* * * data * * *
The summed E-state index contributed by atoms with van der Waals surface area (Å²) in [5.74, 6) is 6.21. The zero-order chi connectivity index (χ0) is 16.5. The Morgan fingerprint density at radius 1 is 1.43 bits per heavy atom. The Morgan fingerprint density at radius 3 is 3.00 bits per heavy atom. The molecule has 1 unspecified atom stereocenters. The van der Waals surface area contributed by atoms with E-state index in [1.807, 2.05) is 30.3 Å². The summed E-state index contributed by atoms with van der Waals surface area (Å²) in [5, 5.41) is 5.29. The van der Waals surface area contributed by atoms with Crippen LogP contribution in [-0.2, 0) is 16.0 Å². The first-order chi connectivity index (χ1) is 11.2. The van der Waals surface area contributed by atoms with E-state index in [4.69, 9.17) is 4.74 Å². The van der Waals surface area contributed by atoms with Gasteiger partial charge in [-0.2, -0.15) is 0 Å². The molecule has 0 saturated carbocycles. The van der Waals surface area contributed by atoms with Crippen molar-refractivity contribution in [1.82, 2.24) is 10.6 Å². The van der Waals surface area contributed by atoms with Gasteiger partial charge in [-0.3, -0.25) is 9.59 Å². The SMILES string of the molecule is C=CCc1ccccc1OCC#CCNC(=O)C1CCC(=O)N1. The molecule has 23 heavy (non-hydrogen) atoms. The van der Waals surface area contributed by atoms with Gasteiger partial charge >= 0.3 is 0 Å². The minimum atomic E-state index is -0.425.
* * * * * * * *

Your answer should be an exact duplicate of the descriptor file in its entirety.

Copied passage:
The summed E-state index contributed by atoms with van der Waals surface area (Å²) in [5.74, 6) is 6.21. The zero-order chi connectivity index (χ0) is 16.5. The Morgan fingerprint density at radius 1 is 1.43 bits per heavy atom. The Morgan fingerprint density at radius 3 is 3.00 bits per heavy atom. The molecule has 1 unspecified atom stereocenters. The van der Waals surface area contributed by atoms with E-state index in [1.807, 2.05) is 30.3 Å². The summed E-state index contributed by atoms with van der Waals surface area (Å²) in [5, 5.41) is 5.29. The van der Waals surface area contributed by atoms with Crippen LogP contribution in [-0.2, 0) is 16.0 Å². The first-order chi connectivity index (χ1) is 11.2. The van der Waals surface area contributed by atoms with E-state index in [4.69, 9.17) is 4.74 Å². The van der Waals surface area contributed by atoms with Gasteiger partial charge in [-0.2, -0.15) is 0 Å². The molecule has 0 saturated carbocycles. The van der Waals surface area contributed by atoms with Crippen molar-refractivity contribution in [1.82, 2.24) is 10.6 Å². The van der Waals surface area contributed by atoms with Gasteiger partial charge in [-0.3, -0.25) is 9.59 Å². The SMILES string of the molecule is C=CCc1ccccc1OCC#CCNC(=O)C1CCC(=O)N1. The molecule has 23 heavy (non-hydrogen) atoms. The van der Waals surface area contributed by atoms with Gasteiger partial charge >= 0.3 is 0 Å². The minimum atomic E-state index is -0.425.